The algorithm was based on preliminary work done at the VA Greater Los Angeles HCS. This pilot work utilized the timing of HIV diagnostic tests (e.g., CD4 counts, viral load), entry of ICD-9 codes for HIV infection and the ordering of antiretroviral therapy. This tool was refined and validated using data from the Houston, Atlanta and Washington D.C. VA facilities. These facilities were chosen based on their large numbers of newly diagnosed HIV infections, prior work done at these sites to identify Newly Diagnosed Patient. At each site the local investigators obtained lists of all positive HIV tests at their sites over a 6 year period beginning on August 17, 2006. Using the CAPRI remote reviewing system, the study team in Los Angeles re-reviewed the medical records of all patients with positive HIV tests to confirm the local determination of whether HIV infection was diagnosed within the VA. Discrepancies will be adjudicated through discussion with the local site investigators. This proofed list served the gold standard used to determine the performance of the algorithm.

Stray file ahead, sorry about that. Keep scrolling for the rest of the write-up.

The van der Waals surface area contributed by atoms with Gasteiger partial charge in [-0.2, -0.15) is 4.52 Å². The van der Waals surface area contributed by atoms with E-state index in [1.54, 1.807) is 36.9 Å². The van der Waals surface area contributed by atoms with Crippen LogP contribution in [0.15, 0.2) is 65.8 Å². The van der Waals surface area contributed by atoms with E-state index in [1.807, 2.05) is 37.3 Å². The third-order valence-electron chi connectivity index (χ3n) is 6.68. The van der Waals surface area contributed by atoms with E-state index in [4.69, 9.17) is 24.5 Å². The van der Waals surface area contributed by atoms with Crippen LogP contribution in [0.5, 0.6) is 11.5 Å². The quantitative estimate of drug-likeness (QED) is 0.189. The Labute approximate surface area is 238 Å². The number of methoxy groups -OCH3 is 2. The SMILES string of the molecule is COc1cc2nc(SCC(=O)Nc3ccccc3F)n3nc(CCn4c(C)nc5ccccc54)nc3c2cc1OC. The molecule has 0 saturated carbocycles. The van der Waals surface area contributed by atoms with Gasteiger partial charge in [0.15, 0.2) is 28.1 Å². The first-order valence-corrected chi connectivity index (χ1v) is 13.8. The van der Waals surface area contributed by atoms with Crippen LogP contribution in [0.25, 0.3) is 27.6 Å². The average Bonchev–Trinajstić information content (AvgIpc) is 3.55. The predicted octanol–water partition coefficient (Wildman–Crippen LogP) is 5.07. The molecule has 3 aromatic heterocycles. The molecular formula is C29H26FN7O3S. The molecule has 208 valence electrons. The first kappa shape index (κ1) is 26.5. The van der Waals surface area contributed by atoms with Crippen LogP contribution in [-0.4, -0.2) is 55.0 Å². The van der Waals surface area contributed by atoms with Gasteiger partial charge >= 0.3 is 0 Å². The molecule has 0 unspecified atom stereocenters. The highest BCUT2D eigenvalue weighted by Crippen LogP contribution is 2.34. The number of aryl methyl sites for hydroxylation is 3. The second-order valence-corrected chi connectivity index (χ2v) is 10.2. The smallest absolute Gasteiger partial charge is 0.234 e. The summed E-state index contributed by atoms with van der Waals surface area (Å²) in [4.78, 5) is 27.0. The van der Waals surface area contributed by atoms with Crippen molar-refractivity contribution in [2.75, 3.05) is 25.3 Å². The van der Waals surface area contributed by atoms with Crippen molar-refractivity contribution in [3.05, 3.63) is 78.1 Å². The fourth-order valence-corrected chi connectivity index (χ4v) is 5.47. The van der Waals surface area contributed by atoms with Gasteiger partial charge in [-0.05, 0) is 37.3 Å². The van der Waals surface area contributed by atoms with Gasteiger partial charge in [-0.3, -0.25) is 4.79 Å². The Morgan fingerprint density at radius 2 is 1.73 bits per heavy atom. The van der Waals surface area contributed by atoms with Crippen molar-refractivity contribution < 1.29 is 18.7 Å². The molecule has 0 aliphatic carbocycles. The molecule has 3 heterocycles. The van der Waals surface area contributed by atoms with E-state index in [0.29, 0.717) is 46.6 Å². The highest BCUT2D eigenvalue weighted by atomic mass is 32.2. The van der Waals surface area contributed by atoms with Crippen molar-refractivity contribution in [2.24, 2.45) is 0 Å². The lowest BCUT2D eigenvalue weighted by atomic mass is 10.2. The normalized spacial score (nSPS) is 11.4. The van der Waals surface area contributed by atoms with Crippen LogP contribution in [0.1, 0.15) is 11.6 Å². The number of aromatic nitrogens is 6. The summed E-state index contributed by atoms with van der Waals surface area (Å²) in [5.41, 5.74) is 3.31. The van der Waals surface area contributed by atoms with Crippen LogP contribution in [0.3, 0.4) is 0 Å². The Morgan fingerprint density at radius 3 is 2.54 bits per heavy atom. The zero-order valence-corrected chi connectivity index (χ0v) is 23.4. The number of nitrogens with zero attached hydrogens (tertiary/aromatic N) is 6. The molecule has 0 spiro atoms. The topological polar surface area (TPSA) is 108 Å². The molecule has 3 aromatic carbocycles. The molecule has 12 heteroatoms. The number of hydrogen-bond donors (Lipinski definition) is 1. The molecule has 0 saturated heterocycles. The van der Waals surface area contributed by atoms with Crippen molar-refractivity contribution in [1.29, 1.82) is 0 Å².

Using the algorithm validated in Aim 1, we evaluated the rates of identification of Newly Diagnosed HIV-Infected Patients in 15 VA facilities in VISNs 1, 3, 16 and 22 during the periods of risk-based and routine HIV testing. Patient-level variances included age, marital status, race, ethnicity and HIV-related risk factors; while facility-level factors include annual patient load, baseline HIV testing rate and HIV prevalence.
Delayed linkage to care was defined by a >3 month lag from HIV diagnostic testing to evaluation by an HIV specialist.
The data needed to support the analyses was assessed through the VINCI interface to the VA Corporate data Warehouse.